The overriding issue at the American Academy of Forensic Sciences meeting in Seattle this week isn't likely to find its way into a "CSI" television script. In the wake of a blistering report on the nation's crime labs, forensic experts are trying to shore up the scientific credentials of many of their workhorse techniques.
The lineup of presentations at the country’s biggest forensic-science conference bristles with the bizarre and macabre.
There’s a review of fatalities from exploding pool filters, an experiment that found cockroaches will feed on blood, and the case of a man who hammered a bullet into his own stomach.
But the overriding issue at the American Academy of Forensic Sciences (AAFS) meeting in Seattle this week is less likely to find its way into a “CSI” television script. In the wake of a blistering report on the nation’s crime labs, forensic experts are scrambling to shore up the scientific credentials of many of their workhorse techniques.
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“The theme of this meeting is ‘Putting our house in order,’ ” said Thomas Bohan, the physicist-turned-forensics-expert who leads the 6,000-member organization.
A National Academy of Sciences (NAS) panel concluded last year that analysis of bite marks, blood spatters, handwriting and even fingerprints is not backed by the type of rigorous evidence that is standard in other scientific disciplines.
“The dominant message here … is that the emperor really doesn’t have all his clothes on,” said Donald Kennedy, former president of Stanford University and an organizer of the NAS review.
Bohan said most forensic scientists have taken that message to heart.
The White House Office of Science and Technology Policy established a forensic-science subcommittee, and legislation will be introduced in Congress next month to bolster research and oversight of crime labs. But Bohan is impatient for progress.
“Everybody is talking about what to do,” he said.
The Department of Justice (DOJ) is beginning to fund fundamental research in several areas, including ballistics and fire-debris analysis, said Michael Sheppo, leader of the forensic sciences at DOJ’s research arm.
One project will seek to determine the error rate in fingerprint analysis — an area where law-enforcement experts had long insisted their record was perfect.
“That’s a statement no scientist could accept,” said Paul Giannelli, a legal-forensics expert at Case Western Reserve University School of Law.
One of the most high-profile fingerprint failures was the FBI’s misidentification of a Portland lawyer as the culprit behind a 2004 train bombing in Madrid. Scandals at crime labs across the country also have underscored the potential for fraud and sloppy science. Breath-test results from drunken-driving suspects in Washington state were thrown out in 2008 after an audit of the State Patrol’s toxicology lab found negligence, ethical lapses and a “culture of compromise.”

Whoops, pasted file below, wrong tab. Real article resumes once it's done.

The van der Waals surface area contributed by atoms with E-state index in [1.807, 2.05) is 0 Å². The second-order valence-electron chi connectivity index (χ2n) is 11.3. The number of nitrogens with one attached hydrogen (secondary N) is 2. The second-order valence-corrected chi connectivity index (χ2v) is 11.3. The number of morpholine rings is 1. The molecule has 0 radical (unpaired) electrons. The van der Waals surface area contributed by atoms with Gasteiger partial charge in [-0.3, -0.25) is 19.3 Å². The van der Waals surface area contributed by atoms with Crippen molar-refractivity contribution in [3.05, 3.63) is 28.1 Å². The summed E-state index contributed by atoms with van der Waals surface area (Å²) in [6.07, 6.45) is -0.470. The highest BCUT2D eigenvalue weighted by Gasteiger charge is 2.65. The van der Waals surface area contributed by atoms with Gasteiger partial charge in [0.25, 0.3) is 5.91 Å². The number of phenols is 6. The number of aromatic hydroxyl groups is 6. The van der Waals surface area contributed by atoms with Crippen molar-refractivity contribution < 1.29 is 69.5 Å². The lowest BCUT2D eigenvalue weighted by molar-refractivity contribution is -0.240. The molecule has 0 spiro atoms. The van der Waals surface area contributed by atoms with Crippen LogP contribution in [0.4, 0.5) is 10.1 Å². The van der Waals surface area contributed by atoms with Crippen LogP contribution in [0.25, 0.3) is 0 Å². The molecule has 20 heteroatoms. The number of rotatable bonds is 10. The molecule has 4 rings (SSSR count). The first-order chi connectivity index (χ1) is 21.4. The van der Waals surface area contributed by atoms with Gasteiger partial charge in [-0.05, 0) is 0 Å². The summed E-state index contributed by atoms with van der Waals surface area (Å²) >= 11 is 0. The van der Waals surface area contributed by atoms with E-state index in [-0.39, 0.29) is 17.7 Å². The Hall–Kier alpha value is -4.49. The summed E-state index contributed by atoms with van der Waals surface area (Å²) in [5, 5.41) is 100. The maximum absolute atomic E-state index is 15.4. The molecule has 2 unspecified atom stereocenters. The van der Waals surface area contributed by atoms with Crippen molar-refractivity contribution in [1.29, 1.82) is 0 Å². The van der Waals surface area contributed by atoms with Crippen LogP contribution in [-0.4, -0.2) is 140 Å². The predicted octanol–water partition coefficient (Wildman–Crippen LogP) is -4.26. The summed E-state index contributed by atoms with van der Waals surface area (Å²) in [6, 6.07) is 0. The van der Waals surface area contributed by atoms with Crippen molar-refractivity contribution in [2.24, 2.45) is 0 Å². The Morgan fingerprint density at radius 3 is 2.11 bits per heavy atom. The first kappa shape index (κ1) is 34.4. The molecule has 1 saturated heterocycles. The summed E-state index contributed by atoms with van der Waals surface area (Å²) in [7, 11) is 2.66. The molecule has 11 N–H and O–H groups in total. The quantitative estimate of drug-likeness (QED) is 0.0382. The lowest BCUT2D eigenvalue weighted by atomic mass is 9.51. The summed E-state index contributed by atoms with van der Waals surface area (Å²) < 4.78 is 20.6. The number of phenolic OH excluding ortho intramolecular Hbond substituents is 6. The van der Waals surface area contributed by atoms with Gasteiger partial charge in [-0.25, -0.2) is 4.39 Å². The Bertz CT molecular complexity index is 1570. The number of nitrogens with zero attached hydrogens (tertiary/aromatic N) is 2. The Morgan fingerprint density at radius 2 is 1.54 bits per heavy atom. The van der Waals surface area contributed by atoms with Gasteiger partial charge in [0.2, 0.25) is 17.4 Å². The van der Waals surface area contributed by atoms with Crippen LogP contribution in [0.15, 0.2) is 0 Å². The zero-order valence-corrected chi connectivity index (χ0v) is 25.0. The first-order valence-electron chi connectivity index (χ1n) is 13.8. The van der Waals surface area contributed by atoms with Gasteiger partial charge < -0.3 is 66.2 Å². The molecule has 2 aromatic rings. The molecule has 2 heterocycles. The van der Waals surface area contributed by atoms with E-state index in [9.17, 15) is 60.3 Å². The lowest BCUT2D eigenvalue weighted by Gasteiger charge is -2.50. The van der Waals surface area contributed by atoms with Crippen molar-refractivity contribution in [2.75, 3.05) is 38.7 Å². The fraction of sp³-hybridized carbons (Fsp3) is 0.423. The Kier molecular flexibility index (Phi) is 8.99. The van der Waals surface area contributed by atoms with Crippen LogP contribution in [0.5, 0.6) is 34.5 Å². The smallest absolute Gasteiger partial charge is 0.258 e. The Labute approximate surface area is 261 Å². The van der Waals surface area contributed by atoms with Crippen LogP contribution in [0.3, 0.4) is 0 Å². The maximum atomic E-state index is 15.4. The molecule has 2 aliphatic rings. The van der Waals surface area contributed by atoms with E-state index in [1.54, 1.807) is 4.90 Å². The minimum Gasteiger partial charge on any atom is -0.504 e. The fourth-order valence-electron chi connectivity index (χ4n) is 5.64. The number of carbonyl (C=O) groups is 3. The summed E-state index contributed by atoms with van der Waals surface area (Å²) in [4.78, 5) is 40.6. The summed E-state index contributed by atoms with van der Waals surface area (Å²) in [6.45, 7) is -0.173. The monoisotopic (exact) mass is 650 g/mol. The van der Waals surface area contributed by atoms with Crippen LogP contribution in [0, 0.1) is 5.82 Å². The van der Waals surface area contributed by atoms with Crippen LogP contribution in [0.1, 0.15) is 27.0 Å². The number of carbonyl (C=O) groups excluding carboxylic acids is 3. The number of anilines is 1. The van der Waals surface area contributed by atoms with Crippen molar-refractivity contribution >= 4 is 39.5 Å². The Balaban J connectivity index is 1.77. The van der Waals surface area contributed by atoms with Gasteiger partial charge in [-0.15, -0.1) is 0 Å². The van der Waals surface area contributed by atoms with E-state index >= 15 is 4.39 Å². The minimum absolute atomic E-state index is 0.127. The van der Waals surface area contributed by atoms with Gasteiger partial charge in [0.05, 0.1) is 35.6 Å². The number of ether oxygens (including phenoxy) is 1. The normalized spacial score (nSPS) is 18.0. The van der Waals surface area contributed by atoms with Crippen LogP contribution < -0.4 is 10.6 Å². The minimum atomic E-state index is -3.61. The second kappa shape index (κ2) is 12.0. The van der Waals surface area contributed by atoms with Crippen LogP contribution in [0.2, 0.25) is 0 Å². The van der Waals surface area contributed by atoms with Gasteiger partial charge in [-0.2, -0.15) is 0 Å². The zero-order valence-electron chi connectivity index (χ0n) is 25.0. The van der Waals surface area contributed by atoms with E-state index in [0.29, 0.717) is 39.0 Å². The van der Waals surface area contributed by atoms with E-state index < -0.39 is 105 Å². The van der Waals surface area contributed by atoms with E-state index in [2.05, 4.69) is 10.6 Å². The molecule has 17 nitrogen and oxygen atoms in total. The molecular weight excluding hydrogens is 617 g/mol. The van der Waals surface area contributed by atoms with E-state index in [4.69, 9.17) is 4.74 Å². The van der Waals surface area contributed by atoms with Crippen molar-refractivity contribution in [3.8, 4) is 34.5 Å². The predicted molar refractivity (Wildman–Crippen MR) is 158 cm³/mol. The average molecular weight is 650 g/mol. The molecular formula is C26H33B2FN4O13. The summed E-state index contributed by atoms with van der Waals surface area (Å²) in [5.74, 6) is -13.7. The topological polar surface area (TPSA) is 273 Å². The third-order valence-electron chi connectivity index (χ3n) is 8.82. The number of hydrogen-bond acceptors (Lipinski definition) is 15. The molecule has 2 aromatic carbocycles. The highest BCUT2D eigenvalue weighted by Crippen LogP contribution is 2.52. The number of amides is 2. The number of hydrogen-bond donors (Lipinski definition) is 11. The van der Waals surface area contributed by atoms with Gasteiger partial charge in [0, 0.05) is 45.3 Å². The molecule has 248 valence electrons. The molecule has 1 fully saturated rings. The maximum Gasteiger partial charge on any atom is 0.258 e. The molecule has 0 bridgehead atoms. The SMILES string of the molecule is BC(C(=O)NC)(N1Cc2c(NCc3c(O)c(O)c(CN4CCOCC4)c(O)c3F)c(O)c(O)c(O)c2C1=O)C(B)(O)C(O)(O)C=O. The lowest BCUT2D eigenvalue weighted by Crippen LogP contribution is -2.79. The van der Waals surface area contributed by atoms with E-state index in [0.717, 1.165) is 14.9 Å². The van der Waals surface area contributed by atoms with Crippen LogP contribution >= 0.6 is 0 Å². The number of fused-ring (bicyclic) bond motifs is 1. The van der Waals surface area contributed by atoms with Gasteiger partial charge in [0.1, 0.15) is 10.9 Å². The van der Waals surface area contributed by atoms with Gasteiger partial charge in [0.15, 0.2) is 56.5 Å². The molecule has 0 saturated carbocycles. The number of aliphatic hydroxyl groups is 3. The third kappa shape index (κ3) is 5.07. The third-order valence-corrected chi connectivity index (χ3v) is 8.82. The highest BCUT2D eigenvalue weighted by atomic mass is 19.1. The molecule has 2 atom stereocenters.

AAFS President-elect Joe Bono, a veteran of the Secret Service and Drug Enforcement Agency, agrees that a nationwide critique was overdue. But he says the criticism doesn’t mean law-enforcement techniques are invalid.
Long experience has shown that fingerprints are unique to individuals, and that gun barrels leave distinctive marks on bullets, he said. The uncertainty arises when investigators have only a partial or smudged print or a flattened bullet to work with. “The question is how much do you need” to make an identification, he said.
With DNA evidence, which was developed by biomedical researchers and vetted through peer-reviewed studies, experts can estimate the probability of a mismatch. The equivalent verification studies don’t exist for fingerprint analysis and many other crime-scene methods, the NAS report pointed out.
Bono said crime labs, law-enforcement agencies and others have conducted research but just haven’t pulled the results together.
But Giannelli, who contributed to the NAS report, said the science needs to be independent and peer-reviewed. “There’s one thing worse than no study, and that’s a bad study,” he said. “If you’re going to drape yourself in the mantle of science, you need to apply the culture of science.”
While the science may improve, there’s widespread resistance to the NAS recommendation that crime labs be separated from law-enforcement agencies to prevent potential bias, Bohan said.
Much of the motivation for change will come out of the courtroom, review organizer Kennedy predicted. Defense attorneys are beginning to question prosecutors’ claims about the accuracy and reliability of forensic evidence.
“At the end of the day, some judge is going to ask the hard questions that arise out of that report,” he said.
Despite the controversy swirling around their profession, forensic scientists working on the front lines haven’t lost their sense of humor, if the titles of their presentations are any indicator. On Friday’s agenda: “Goodness, gracious, great balls of fire: Genital thermal injuries from air bag exhaust.”
Sandi Doughton: 206-464-2491 or firstname.lastname@example.org